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The epithalamus is another very important in the brain, located in the diencephalon, or forebrain. Within it are the habenular nuclei, pineal gland, and the stria medullaris.
These structures function as a part of the sympathetic nervous system and control the sleep-wake cycle (the Circadian rhythm), and, collectively, connect the limbic system to parts of the brain.
Not only does the epithalamus regular the Circadian rhythm, but it also plays a role in the regulation of emotions.
The habenular nuclei, which can also be referred to as the habenulae, form a part of the dorsal diencephalic conduction (DDC) pathway. The DDC is present in all vertebrates and works alongside two more fiber tracts, the stria medullaris (SM) and the fasciculus retroflexus (FR).
The SM sends neuronal transmissions to the habenulae from the forebrain, and the FR is primarily made of efferent nerves that send transmissions from the habenulae toward the midbrain and the hindbrain.
The habenular nuclei are situated in a pair next to the third ventricle (remember that the third ventricle is a part of the ventricular system that is responsible for creating cerebrospinal fluid and distributing it throughout the body).
Together, the habenular nuclei can also be referred to as the habenular complex and are divided into two main regions called the medial habenulae (MHb) and lateral habenulae (LHb).
The entire complex receives neural signals from the limbic system and basal ganglia. Based on these transmissions, the habenular nuclei send signals out to the specific targets in the midbrain (particularly the substantia nigra and tegmentum) to control the release of dopamine. Signals are also sent to the raphe nuclei, a collection of nuclei in the brainstem, to produce serotonin.
The control and flow of dopamine is a major component in the learning process, specifically for skills and concepts that can be enhanced by a reward system. When you are rewarded for learning a skill or concept, dopamine is produced in proportion to the level of satisfaction you may feel. For example, let’s say you are playing a video game:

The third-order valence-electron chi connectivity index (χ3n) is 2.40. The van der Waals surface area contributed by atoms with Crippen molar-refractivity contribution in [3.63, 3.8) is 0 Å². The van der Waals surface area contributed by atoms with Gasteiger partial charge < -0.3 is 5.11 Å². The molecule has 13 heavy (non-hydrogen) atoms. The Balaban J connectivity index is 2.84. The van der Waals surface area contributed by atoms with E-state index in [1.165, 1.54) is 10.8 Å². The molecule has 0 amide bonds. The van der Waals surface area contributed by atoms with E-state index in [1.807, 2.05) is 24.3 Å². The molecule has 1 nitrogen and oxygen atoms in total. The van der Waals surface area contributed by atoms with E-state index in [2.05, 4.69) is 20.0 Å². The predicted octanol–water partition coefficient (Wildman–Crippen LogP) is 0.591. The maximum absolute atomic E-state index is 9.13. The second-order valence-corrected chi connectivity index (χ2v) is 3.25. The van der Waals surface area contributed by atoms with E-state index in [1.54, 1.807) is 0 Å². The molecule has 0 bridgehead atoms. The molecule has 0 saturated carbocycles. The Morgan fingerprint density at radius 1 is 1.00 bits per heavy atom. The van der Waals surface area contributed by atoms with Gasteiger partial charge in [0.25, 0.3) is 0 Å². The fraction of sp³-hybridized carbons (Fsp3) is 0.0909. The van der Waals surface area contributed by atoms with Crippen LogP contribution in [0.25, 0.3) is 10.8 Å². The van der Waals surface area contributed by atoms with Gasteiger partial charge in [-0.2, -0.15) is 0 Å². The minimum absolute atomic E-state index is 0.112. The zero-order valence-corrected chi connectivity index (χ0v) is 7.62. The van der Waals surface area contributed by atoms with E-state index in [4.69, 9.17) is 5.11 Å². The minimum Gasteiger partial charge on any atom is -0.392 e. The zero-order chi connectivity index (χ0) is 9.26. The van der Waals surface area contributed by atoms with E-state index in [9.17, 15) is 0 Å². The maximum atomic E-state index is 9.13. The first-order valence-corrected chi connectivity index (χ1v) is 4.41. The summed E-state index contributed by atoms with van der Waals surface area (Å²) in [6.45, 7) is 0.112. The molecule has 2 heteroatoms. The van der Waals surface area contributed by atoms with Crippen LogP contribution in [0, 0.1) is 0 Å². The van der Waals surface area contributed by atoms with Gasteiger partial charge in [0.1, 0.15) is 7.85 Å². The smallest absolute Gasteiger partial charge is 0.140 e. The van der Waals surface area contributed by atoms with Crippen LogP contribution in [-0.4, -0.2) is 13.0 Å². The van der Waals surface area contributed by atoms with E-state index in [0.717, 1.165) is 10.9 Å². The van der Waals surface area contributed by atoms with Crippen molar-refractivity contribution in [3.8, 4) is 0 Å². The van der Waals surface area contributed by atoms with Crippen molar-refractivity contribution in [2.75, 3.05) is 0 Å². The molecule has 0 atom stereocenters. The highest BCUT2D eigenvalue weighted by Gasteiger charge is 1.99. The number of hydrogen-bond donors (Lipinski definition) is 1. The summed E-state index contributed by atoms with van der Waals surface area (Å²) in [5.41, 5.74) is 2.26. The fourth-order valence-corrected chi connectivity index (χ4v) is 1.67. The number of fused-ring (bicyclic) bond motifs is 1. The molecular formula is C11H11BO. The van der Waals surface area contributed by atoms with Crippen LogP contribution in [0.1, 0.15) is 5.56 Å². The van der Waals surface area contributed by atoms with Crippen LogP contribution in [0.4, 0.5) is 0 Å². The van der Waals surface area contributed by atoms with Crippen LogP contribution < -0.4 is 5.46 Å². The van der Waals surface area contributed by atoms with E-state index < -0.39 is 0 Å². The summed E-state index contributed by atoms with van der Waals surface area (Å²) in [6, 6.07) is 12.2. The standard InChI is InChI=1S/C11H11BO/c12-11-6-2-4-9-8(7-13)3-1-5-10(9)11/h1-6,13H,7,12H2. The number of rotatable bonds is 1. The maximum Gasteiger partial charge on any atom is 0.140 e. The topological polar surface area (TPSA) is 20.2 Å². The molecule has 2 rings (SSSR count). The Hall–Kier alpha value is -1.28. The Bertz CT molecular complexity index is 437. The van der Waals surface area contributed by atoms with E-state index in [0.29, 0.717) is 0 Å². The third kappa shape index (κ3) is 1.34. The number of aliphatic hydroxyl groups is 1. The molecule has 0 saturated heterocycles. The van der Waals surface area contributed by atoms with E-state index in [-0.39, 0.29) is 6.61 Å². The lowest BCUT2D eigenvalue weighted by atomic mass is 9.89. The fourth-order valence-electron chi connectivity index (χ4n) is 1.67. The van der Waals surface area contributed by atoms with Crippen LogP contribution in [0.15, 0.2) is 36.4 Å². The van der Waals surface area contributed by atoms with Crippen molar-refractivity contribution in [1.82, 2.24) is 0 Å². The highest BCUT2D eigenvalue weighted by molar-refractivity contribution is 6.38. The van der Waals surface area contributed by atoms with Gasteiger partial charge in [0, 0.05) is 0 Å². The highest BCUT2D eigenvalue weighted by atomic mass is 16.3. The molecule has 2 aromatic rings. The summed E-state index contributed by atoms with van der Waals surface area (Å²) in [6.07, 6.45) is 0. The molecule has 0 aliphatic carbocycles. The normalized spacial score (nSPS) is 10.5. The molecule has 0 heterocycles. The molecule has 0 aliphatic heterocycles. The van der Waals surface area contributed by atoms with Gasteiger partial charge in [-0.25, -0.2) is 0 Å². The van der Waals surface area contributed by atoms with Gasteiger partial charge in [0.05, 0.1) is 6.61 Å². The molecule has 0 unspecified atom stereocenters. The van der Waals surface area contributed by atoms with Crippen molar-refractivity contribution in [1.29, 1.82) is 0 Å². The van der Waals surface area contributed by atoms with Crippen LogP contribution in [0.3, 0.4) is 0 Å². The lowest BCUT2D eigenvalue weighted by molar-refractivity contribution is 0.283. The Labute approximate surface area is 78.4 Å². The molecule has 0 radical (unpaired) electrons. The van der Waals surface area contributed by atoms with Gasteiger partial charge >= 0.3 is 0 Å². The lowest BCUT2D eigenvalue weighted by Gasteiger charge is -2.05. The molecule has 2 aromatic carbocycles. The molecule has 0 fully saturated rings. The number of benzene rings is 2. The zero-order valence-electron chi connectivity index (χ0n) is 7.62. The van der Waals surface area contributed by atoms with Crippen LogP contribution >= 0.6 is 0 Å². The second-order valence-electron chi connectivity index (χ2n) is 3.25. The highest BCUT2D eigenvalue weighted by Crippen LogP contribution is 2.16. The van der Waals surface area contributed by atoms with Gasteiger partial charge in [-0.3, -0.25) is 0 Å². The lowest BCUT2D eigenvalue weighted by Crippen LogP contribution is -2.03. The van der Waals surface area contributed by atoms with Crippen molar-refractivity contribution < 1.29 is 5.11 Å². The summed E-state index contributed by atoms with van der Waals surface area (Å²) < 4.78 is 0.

When you are facing a horde of zombies and have to approach the situation stealthily (if you go in guns blazing your character will die), it may take a few tries to figure out the best strategy. With each try, the habenular nuclei are receiving sensory and cognitive inputs that influence them to produce dopamine.
As you progress in getting closer and closer to a safe zone, or even with the more zombies you shiv quietly, the dopamine levels increase. This enhances your cognitive ability to store that information for future use.
Dopamine is produced in amounts proportional to the expectation of the size and/or intensity of the reward. So, if there is an unexpected reward waiting for you in the safe zone, such as a new weapon, there will be even more dopamine produced, enabling you to recall the strategy you used to get around the horde. (However, this process does have a negative side.
When the production of dopamine is hyperactive this can result in a type of obsessive-compulsive behavior wherein you are too enthralled in reward-seeking behavior.)
On the other hand, when the reward is smaller than the expectation dopamine production is not just lesser, but actually inhibited. Interestingly enough, it has been found that the inhibition of dopamine production actually entails more activity from the habenular nuclei, suggesting that this structure is involved in passing on information about a lack of rewards.
It’s been found that the habenular nuclei are highly active in processing punishment and negative experiences, and has been found to play a role in disorders such as major depressive disorder.
Take a deep breath. In, out. And get ready to align your chakras. Why? Because the pineal gland was once known as the “third eye.” The philosopher Descartes called it the “principal seat of the soul and the place in which all our thoughts are formed.” Nobody agreed with him, but still.
Along with the habenular nuclei, there is still much to learn about the pineal gland. What is known currently, though, is that it plays a large role in the production and distribution of melatonin.
The pineal gland is located in the center of the brain, and shaped like a pine cone – where it gets its name (in Latin, pinea means “of the pine” or “covered in pines”). It is a type of endocrine gland that is known by many names apart from the third eye: the conarium, epiphysis cerebri, pineal organ, and pineal body.
The nerves that supply information to the pineal gland are highly sensitive to the hormone epinephrine – giving them their name, adrenergic nerves. It also functions in the reception of light (one of the reasons it was regarded as the third eye).
In addition to the reception and processing of light, the pineal gland has another function in common with the eye in that melatonin is also synthesized by the retina invertebrates. (The production of melatonin in the retina is influenced by the concentration of light in the environment and is even informed by receptors located in the skin and gastrointestinal tract.)